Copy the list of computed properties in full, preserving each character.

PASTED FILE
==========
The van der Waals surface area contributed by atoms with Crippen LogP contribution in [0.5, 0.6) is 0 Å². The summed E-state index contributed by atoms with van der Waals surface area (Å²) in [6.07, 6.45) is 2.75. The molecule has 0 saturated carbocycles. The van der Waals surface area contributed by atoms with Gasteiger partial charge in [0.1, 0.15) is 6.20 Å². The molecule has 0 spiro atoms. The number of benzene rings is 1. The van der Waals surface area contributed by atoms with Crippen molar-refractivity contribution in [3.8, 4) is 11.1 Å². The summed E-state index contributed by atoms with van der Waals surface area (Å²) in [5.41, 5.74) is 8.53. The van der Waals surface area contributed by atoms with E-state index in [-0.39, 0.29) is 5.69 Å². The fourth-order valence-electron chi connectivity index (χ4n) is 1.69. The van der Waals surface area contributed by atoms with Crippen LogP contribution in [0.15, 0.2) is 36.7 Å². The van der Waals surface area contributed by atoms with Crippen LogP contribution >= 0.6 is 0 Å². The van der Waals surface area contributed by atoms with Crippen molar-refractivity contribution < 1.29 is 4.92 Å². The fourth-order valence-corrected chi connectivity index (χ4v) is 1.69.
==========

The van der Waals surface area contributed by atoms with Crippen LogP contribution in [0.5, 0.6) is 0 Å². The summed E-state index contributed by atoms with van der Waals surface area (Å²) in [6.07, 6.45) is 2.75. The molecule has 0 saturated carbocycles. The van der Waals surface area contributed by atoms with Gasteiger partial charge in [0.1, 0.15) is 6.20 Å². The molecule has 0 spiro atoms. The number of benzene rings is 1. The van der Waals surface area contributed by atoms with Crippen molar-refractivity contribution in [3.8, 4) is 11.1 Å². The summed E-state index contributed by atoms with van der Waals surface area (Å²) in [5.41, 5.74) is 8.53. The van der Waals surface area contributed by atoms with E-state index in [-0.39, 0.29) is 5.69 Å². The fourth-order valence-electron chi connectivity index (χ4n) is 1.69. The van der Waals surface area contributed by atoms with Crippen LogP contribution in [0.15, 0.2) is 36.7 Å². The van der Waals surface area contributed by atoms with Crippen LogP contribution >= 0.6 is 0 Å². The van der Waals surface area contributed by atoms with Crippen molar-refractivity contribution < 1.29 is 4.92 Å². The fourth-order valence-corrected chi connectivity index (χ4v) is 1.69.